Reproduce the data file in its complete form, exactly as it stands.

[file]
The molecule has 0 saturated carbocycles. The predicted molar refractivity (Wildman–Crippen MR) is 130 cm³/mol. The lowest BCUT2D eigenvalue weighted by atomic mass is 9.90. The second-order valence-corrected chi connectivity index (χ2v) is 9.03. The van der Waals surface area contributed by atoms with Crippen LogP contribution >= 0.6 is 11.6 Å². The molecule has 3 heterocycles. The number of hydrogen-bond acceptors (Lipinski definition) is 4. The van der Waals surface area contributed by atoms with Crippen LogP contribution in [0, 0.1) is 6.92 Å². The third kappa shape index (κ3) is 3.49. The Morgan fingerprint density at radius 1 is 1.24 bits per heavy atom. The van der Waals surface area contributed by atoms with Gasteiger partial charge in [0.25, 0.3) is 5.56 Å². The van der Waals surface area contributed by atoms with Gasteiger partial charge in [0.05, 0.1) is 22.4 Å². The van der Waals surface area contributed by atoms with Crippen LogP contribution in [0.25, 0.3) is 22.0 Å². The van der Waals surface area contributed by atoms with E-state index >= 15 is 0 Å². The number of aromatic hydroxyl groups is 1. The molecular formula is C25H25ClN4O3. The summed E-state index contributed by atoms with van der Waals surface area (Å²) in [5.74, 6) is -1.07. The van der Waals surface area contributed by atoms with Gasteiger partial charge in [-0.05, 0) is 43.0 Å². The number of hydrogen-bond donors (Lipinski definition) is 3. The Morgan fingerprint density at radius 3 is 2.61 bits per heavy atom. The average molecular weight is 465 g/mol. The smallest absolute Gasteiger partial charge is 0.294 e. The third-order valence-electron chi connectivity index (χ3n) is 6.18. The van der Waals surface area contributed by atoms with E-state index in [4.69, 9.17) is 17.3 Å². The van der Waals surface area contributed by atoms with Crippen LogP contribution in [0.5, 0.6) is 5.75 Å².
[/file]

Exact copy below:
The molecule has 0 saturated carbocycles. The predicted molar refractivity (Wildman–Crippen MR) is 130 cm³/mol. The lowest BCUT2D eigenvalue weighted by atomic mass is 9.90. The second-order valence-corrected chi connectivity index (χ2v) is 9.03. The van der Waals surface area contributed by atoms with Crippen LogP contribution >= 0.6 is 11.6 Å². The molecule has 3 heterocycles. The number of hydrogen-bond acceptors (Lipinski definition) is 4. The van der Waals surface area contributed by atoms with Crippen LogP contribution in [0, 0.1) is 6.92 Å². The third kappa shape index (κ3) is 3.49. The Morgan fingerprint density at radius 1 is 1.24 bits per heavy atom. The van der Waals surface area contributed by atoms with Gasteiger partial charge in [0.25, 0.3) is 5.56 Å². The van der Waals surface area contributed by atoms with Gasteiger partial charge in [0.05, 0.1) is 22.4 Å². The van der Waals surface area contributed by atoms with Crippen LogP contribution in [0.25, 0.3) is 22.0 Å². The van der Waals surface area contributed by atoms with E-state index >= 15 is 0 Å². The number of aromatic hydroxyl groups is 1. The molecular formula is C25H25ClN4O3. The summed E-state index contributed by atoms with van der Waals surface area (Å²) in [5.74, 6) is -1.07. The van der Waals surface area contributed by atoms with Gasteiger partial charge in [-0.05, 0) is 43.0 Å². The number of hydrogen-bond donors (Lipinski definition) is 3. The Morgan fingerprint density at radius 3 is 2.61 bits per heavy atom. The average molecular weight is 465 g/mol. The smallest absolute Gasteiger partial charge is 0.294 e. The third-order valence-electron chi connectivity index (χ3n) is 6.18. The van der Waals surface area contributed by atoms with E-state index in [4.69, 9.17) is 17.3 Å². The van der Waals surface area contributed by atoms with Crippen LogP contribution in [0.5, 0.6) is 5.75 Å².